This New Zealand Study Proves How Effective A 4-Day Working Week Could Be

Interior Of Busy Design Office With Staff

Working is, well, hard work at the best of times. The ups, the downs, the inbetweens. All crystallised in one big beautiful old amber chunk of boring. Snore snore snore, off to work we go. Do you ever wonder who invented the five day work week? Me too. Shall we egg their house? OK probably not doable but the guys at went on ahead and surveyed more than 2,000 UK adults in full-time or part-time work in an effort to uncover the emphasis they place on flexible working conditions. And guys 75% of Brits want a four day work week.

Yes, I found out this information alongside the newsflash that the Pope is Catholic. LOL. But, wait a minute. If 75% are in favour, that means 25% aren't. Now that really is baffling. Who are these people? I'm so confused.

The survey showed that of this mixture of both full-time and part-time workers, three quarters were vibing on that four day work week, even if it meant cramming five days work into four days. Which may be the reason 25% are against the idea.

More shocking still, a stonking 49% are in favour of the four day week even if it decreases their income. Goodness gracious that really says a lot about how the general public feels about having to shlep to work five days a week.

This idea might seem like a pipe dream or too good to be true, but, guys, there have been lots of experiments that point to it actually being a super positive thing. For example, in New Zealand, a study was done of Perpetual Guardian, a financial services firm that manages trusts, wills, and estates. According to the New York Times, the the Auckland University of Technology (AUT) undertook the experiment, which involved almost 250 employees across 16 offices.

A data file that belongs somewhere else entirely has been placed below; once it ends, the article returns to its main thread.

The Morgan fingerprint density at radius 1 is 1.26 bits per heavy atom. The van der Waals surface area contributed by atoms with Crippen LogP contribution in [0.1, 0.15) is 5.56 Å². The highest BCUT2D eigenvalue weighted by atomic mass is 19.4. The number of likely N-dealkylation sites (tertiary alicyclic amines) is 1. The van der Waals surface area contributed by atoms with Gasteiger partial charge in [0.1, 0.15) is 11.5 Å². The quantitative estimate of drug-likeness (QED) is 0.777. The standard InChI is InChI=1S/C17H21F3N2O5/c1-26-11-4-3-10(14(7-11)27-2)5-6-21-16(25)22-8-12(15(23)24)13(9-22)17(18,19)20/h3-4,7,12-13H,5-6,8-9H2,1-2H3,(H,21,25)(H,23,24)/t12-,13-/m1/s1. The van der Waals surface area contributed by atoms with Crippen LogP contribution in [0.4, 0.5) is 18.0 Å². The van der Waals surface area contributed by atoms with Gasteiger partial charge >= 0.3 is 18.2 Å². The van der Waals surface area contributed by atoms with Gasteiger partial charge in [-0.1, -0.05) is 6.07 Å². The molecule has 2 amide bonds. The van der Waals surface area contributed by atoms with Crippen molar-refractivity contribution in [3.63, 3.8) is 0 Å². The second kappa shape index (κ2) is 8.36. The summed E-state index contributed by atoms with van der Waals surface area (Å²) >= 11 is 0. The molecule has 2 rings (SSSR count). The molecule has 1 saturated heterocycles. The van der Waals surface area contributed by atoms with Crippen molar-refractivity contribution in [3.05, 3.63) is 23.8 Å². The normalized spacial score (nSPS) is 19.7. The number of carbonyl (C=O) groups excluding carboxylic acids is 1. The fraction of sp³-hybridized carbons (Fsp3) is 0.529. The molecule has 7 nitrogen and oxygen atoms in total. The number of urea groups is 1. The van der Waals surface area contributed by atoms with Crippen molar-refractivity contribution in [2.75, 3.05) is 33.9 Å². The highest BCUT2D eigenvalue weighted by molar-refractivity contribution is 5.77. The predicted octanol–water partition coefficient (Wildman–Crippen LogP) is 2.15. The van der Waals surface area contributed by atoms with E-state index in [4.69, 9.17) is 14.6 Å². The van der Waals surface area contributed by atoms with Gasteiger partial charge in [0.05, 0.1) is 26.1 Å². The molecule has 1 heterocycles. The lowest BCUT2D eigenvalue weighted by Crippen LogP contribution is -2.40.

So the idea was that the staff did 32 hours instead of 40. Which meant being able to spread the work week over four days. And the results pointed to the choice being a resounding win.

Jarrod Haar, a human resources professor at AUT who was working on the study, said that staff claimed to be more relaxed, refreshed, and energised after the extra day off. They felt more motivated to work efficiently, cutting the previous amount of time being necessary for various tasks. According to Haar, the evidence spoke for itself. "They worked out where they were wasting time and worked smarter, not harder," he said.

And, as the Metro reports, the research led to the founder of the company, Andrew Barnes, deciding to make the 32 hour week a more permanent option. Barnes said:

"For us, this is about our company getting improved productivity from greater workplace efficiencies… there's no downside for us. The right attitude is a requirement to make it work — everyone has to be committed and take it seriously for us to create a viable long-term model for our business."

So with all this evidence pointing at the four day week producing a happier, more efficient workforce, who knows, it might soon become a reality for a lot more people. Well here's flipping hoping am I right?